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Sunday, June 8, 2008

"I like to celebrate Shavuot the way my father does," Moshe informed me, that first Shavuot after we married.

I intended to learn all night, then walk to the Kotel (Western Wall) and daven (pray) "haneitz" (at sunrise).

"What does your father do on Shavuot?" I asked Moshe, innocently.

"He goes to shul (synagogue), davens, comes home and eats a seudah (festive meal)," Moshe answered simply.

"And then....?" I prompted.

"And then he goes to sleep." Moshe finished the sentance.

Clearly, Moshe and I had different ideas about celebrating Shavuot.

After dinner, Moshe went to sleep. I met up with my good friend, TS. Together, we went to shiurim, then walked to the Kotel, and, after davening, back home again. Eventually, when my kids were still quite little, I would stop at home, wake them up, and they would join us on our walk to the Kotel.

Before heading back home, we would stop by Moshe's cousins, who live in the Old City. We would hear kiddush (special blessing on wine), have some cheesecake, and catch up on what is new. We would often speak about other issue as well. (One year, they spent the morning trying to convince us to send our kids to a different school)

The husband of another cousin also stops by, and we usually leave together. One year, he carried A, who was really tired, half the way home.

A few years ago, my friend stopped going to the Kotel for morning davening. By then, my kids were enthusiastic about the journey, and old enough to provide company and converstation along the way.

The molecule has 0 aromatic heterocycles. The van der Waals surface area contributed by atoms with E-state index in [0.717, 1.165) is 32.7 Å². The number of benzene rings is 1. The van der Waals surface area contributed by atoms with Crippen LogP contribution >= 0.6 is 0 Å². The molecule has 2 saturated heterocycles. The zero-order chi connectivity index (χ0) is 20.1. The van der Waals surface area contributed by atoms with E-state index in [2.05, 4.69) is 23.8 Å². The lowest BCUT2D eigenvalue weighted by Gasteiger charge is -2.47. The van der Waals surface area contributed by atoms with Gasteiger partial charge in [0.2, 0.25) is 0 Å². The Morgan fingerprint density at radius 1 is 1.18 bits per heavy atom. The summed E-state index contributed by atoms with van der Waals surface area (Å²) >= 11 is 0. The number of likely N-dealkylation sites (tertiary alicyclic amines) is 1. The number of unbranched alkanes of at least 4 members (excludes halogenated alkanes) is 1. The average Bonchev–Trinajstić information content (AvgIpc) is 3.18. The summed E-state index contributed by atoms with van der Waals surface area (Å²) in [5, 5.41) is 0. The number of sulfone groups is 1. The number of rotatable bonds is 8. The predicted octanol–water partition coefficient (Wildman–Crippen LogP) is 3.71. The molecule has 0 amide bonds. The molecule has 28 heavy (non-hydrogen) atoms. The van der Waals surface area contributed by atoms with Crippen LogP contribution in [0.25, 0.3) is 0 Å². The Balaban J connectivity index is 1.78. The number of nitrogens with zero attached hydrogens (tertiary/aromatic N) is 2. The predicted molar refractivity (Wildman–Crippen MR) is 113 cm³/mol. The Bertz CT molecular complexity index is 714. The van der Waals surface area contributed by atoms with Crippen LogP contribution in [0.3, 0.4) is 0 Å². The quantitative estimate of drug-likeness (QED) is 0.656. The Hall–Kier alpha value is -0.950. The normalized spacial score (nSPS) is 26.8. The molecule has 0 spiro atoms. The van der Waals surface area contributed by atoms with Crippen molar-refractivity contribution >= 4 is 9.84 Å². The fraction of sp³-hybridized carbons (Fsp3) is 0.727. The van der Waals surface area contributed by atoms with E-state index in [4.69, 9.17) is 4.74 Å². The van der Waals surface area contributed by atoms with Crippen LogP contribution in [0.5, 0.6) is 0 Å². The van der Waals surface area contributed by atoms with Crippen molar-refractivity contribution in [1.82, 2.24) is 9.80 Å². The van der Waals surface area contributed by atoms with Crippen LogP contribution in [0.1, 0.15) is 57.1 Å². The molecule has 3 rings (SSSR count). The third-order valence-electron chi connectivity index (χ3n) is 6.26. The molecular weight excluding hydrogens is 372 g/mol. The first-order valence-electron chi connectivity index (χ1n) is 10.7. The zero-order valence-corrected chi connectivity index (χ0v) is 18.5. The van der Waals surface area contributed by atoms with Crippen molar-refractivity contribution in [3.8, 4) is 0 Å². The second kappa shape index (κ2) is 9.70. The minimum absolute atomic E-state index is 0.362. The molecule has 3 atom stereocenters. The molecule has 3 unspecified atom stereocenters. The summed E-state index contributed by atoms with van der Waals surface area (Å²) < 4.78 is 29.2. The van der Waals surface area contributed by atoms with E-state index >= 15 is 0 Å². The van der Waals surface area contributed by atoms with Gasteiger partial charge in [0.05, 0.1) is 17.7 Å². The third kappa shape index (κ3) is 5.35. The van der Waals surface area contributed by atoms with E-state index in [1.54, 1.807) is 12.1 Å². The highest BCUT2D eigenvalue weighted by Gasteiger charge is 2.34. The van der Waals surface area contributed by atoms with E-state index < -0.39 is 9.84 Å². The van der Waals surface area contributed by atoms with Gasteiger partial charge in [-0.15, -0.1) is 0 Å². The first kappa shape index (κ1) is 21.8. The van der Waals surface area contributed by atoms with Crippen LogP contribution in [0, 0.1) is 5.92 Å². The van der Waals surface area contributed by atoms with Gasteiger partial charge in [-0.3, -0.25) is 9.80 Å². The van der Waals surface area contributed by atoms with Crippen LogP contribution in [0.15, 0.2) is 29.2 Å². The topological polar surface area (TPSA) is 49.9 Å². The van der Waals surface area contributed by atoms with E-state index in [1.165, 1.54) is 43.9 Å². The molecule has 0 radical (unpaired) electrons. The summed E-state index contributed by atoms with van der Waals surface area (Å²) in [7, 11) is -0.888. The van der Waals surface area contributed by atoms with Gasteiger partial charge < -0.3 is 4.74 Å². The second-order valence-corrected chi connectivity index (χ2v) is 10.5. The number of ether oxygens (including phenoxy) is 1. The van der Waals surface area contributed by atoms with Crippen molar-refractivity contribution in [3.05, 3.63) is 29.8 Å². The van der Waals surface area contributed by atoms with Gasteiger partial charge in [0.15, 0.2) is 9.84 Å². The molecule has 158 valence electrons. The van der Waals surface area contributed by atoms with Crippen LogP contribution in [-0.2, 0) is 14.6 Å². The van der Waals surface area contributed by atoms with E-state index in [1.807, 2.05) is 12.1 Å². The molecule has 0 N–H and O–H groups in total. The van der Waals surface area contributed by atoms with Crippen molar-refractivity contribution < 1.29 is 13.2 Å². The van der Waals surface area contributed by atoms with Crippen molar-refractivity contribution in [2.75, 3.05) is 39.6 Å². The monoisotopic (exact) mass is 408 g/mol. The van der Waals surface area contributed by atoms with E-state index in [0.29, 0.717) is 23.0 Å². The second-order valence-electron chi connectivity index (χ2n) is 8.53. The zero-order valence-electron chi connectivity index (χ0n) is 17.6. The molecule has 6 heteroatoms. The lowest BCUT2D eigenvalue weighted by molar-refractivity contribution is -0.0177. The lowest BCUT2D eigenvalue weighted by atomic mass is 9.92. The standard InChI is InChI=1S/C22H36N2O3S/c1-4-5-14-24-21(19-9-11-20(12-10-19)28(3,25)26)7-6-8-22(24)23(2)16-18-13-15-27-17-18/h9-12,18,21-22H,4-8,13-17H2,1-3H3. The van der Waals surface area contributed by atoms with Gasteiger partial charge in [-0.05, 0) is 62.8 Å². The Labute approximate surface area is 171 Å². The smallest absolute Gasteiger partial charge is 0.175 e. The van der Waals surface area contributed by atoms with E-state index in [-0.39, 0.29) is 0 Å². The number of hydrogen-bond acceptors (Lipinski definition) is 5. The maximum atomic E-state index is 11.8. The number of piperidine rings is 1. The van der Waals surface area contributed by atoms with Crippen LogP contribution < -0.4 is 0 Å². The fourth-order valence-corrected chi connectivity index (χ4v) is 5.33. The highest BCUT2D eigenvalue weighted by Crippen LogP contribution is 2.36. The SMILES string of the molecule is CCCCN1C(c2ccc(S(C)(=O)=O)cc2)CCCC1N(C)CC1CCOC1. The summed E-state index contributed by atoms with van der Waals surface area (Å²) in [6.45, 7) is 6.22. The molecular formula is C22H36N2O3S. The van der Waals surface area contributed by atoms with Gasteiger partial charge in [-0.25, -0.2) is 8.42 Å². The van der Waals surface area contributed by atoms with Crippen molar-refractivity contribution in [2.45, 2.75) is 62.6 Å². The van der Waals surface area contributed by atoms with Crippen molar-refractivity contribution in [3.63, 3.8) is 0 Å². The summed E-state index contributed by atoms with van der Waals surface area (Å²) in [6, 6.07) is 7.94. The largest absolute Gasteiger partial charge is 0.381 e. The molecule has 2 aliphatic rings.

For years, that's how we spent Shavuot.

Then we moved to Homat Shmuel. Though there are families who walk the 1 1/2 hours to and from the Old City, I have initiated a new family tradition. Our family returns to Katamon for Shavuot. This way, not only can I continue to attend a multitude of shiurim in English, I also enjoy the shorter 1/2 hour walk to the Old City. For the past three years, our friends, J & NS, have graciously opened their home to us. This year, it as already a hazakah (established precedent). We were pleased to discover that we were expected, even before we officially made the arrangements. :-)

Two years ago, for the first time, Moshe joined me for the first shiur, before heading back to our hosts to go to sleep.

Last year, for the first time, Moshe and the kids joined me for the first shiur of the evening. Then the kids went back to sleep and Moshe accompanied me to all the shiurim. It was so nice walking from shiur to shiur with him, discussing the various subjects along the way.

We will see what will be this year...

Chag HaBikurim Sameach!! (Happy Holiday!!)

Please daven (or send happy, healing thoughts) for RivkA bat Teirtzel.

With love and optimism,


Gila said...

Nu? What was it?

RivkA with a capital A said...

oh, yeah! Forgot to post the follow up....